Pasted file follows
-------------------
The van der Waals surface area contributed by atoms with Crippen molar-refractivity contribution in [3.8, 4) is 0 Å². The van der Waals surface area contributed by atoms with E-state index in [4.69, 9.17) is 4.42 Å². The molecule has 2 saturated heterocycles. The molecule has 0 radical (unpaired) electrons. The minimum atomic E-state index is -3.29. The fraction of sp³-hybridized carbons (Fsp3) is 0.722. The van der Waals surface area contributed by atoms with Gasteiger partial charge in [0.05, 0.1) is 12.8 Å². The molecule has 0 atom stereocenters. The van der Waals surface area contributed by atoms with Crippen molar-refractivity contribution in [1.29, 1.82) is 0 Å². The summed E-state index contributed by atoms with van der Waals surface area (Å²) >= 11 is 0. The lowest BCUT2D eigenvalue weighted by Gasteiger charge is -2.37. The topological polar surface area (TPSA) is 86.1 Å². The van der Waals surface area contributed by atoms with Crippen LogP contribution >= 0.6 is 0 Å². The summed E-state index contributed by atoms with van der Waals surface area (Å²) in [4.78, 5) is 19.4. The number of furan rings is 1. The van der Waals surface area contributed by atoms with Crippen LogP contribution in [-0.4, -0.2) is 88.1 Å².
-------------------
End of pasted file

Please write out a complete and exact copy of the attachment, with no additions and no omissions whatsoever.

The van der Waals surface area contributed by atoms with Crippen molar-refractivity contribution in [3.8, 4) is 0 Å². The van der Waals surface area contributed by atoms with E-state index in [4.69, 9.17) is 4.42 Å². The molecule has 2 saturated heterocycles. The molecule has 0 radical (unpaired) electrons. The minimum atomic E-state index is -3.29. The fraction of sp³-hybridized carbons (Fsp3) is 0.722. The van der Waals surface area contributed by atoms with Gasteiger partial charge in [0.05, 0.1) is 12.8 Å². The molecule has 0 atom stereocenters. The van der Waals surface area contributed by atoms with Crippen molar-refractivity contribution in [1.29, 1.82) is 0 Å². The summed E-state index contributed by atoms with van der Waals surface area (Å²) >= 11 is 0. The lowest BCUT2D eigenvalue weighted by Gasteiger charge is -2.37. The topological polar surface area (TPSA) is 86.1 Å². The van der Waals surface area contributed by atoms with Crippen LogP contribution >= 0.6 is 0 Å². The summed E-state index contributed by atoms with van der Waals surface area (Å²) in [4.78, 5) is 19.4. The number of furan rings is 1. The van der Waals surface area contributed by atoms with Crippen LogP contribution in [-0.4, -0.2) is 88.1 Å².